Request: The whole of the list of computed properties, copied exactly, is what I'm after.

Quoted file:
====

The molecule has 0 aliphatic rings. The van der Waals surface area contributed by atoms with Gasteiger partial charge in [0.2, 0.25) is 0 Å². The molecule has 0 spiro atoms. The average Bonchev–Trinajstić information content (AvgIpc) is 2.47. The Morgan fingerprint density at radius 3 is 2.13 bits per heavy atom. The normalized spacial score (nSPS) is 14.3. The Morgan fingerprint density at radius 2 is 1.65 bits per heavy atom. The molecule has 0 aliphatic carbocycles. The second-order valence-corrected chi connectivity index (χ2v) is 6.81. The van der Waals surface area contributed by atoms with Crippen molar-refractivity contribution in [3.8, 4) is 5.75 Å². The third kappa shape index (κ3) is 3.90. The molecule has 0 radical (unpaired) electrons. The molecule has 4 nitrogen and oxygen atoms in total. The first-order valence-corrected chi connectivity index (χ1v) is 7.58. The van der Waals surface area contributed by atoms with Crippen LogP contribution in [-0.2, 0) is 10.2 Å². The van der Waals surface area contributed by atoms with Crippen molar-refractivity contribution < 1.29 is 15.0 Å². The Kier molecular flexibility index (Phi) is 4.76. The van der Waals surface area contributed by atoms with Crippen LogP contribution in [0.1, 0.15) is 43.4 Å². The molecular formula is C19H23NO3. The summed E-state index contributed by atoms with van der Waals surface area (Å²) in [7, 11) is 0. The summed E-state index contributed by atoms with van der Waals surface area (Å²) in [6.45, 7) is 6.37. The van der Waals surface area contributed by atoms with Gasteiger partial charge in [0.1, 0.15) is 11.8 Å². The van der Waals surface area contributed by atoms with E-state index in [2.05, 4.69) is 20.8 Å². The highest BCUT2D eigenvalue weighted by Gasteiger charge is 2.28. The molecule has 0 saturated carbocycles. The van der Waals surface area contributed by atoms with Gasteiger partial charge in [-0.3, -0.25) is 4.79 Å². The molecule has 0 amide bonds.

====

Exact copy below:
The molecule has 0 aliphatic rings. The van der Waals surface area contributed by atoms with Gasteiger partial charge in [0.2, 0.25) is 0 Å². The molecule has 0 spiro atoms. The average Bonchev–Trinajstić information content (AvgIpc) is 2.47. The Morgan fingerprint density at radius 3 is 2.13 bits per heavy atom. The normalized spacial score (nSPS) is 14.3. The Morgan fingerprint density at radius 2 is 1.65 bits per heavy atom. The molecule has 0 aliphatic carbocycles. The second-order valence-corrected chi connectivity index (χ2v) is 6.81. The van der Waals surface area contributed by atoms with Crippen molar-refractivity contribution in [3.8, 4) is 5.75 Å². The third kappa shape index (κ3) is 3.90. The molecule has 0 radical (unpaired) electrons. The molecule has 4 nitrogen and oxygen atoms in total. The first-order valence-corrected chi connectivity index (χ1v) is 7.58. The van der Waals surface area contributed by atoms with Crippen LogP contribution in [-0.2, 0) is 10.2 Å². The van der Waals surface area contributed by atoms with Crippen molar-refractivity contribution < 1.29 is 15.0 Å². The Kier molecular flexibility index (Phi) is 4.76. The van der Waals surface area contributed by atoms with Crippen LogP contribution in [0.1, 0.15) is 43.4 Å². The molecular formula is C19H23NO3. The summed E-state index contributed by atoms with van der Waals surface area (Å²) in [7, 11) is 0. The summed E-state index contributed by atoms with van der Waals surface area (Å²) in [6.45, 7) is 6.37. The van der Waals surface area contributed by atoms with Gasteiger partial charge in [0.1, 0.15) is 11.8 Å². The van der Waals surface area contributed by atoms with E-state index in [2.05, 4.69) is 20.8 Å². The highest BCUT2D eigenvalue weighted by Gasteiger charge is 2.28. The molecule has 0 saturated carbocycles. The van der Waals surface area contributed by atoms with Gasteiger partial charge in [-0.3, -0.25) is 4.79 Å². The molecule has 0 amide bonds.